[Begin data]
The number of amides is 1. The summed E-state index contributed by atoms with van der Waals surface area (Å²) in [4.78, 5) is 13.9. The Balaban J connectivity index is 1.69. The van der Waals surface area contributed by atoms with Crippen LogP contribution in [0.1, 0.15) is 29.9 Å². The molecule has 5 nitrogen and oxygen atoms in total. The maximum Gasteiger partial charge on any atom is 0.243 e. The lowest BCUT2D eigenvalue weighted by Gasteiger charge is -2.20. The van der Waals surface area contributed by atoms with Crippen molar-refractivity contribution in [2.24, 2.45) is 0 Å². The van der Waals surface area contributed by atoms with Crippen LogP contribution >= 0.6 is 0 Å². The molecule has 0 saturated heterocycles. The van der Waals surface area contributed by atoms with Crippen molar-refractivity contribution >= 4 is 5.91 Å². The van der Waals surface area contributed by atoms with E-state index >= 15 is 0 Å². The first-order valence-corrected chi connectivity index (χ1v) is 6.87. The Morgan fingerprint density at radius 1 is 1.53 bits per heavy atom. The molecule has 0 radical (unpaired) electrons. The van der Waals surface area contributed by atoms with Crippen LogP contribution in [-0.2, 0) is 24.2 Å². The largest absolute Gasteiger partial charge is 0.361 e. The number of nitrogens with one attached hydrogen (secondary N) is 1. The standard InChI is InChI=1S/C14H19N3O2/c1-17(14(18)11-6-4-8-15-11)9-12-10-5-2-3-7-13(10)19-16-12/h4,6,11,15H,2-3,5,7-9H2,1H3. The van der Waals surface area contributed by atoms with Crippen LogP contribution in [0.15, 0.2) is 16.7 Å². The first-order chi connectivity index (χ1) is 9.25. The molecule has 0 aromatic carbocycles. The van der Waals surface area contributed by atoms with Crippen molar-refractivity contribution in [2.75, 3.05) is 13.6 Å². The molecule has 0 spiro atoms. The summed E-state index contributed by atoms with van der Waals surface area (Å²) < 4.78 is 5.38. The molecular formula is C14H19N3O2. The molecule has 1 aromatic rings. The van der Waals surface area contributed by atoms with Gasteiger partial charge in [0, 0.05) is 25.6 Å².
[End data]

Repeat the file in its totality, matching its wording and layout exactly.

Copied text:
The number of amides is 1. The summed E-state index contributed by atoms with van der Waals surface area (Å²) in [4.78, 5) is 13.9. The Balaban J connectivity index is 1.69. The van der Waals surface area contributed by atoms with Crippen LogP contribution in [0.1, 0.15) is 29.9 Å². The molecule has 5 nitrogen and oxygen atoms in total. The maximum Gasteiger partial charge on any atom is 0.243 e. The lowest BCUT2D eigenvalue weighted by Gasteiger charge is -2.20. The van der Waals surface area contributed by atoms with Crippen molar-refractivity contribution in [2.24, 2.45) is 0 Å². The van der Waals surface area contributed by atoms with Crippen LogP contribution >= 0.6 is 0 Å². The molecule has 0 saturated heterocycles. The van der Waals surface area contributed by atoms with Crippen molar-refractivity contribution >= 4 is 5.91 Å². The van der Waals surface area contributed by atoms with E-state index >= 15 is 0 Å². The first-order valence-corrected chi connectivity index (χ1v) is 6.87. The Morgan fingerprint density at radius 1 is 1.53 bits per heavy atom. The molecule has 0 radical (unpaired) electrons. The van der Waals surface area contributed by atoms with Crippen LogP contribution in [-0.2, 0) is 24.2 Å². The largest absolute Gasteiger partial charge is 0.361 e. The number of nitrogens with one attached hydrogen (secondary N) is 1. The standard InChI is InChI=1S/C14H19N3O2/c1-17(14(18)11-6-4-8-15-11)9-12-10-5-2-3-7-13(10)19-16-12/h4,6,11,15H,2-3,5,7-9H2,1H3. The van der Waals surface area contributed by atoms with Crippen LogP contribution in [0.15, 0.2) is 16.7 Å². The first-order chi connectivity index (χ1) is 9.25. The molecule has 0 aromatic carbocycles. The van der Waals surface area contributed by atoms with Crippen molar-refractivity contribution in [2.75, 3.05) is 13.6 Å². The molecule has 0 spiro atoms. The summed E-state index contributed by atoms with van der Waals surface area (Å²) < 4.78 is 5.38. The molecular formula is C14H19N3O2. The molecule has 1 aromatic rings. The van der Waals surface area contributed by atoms with Gasteiger partial charge in [0, 0.05) is 25.6 Å².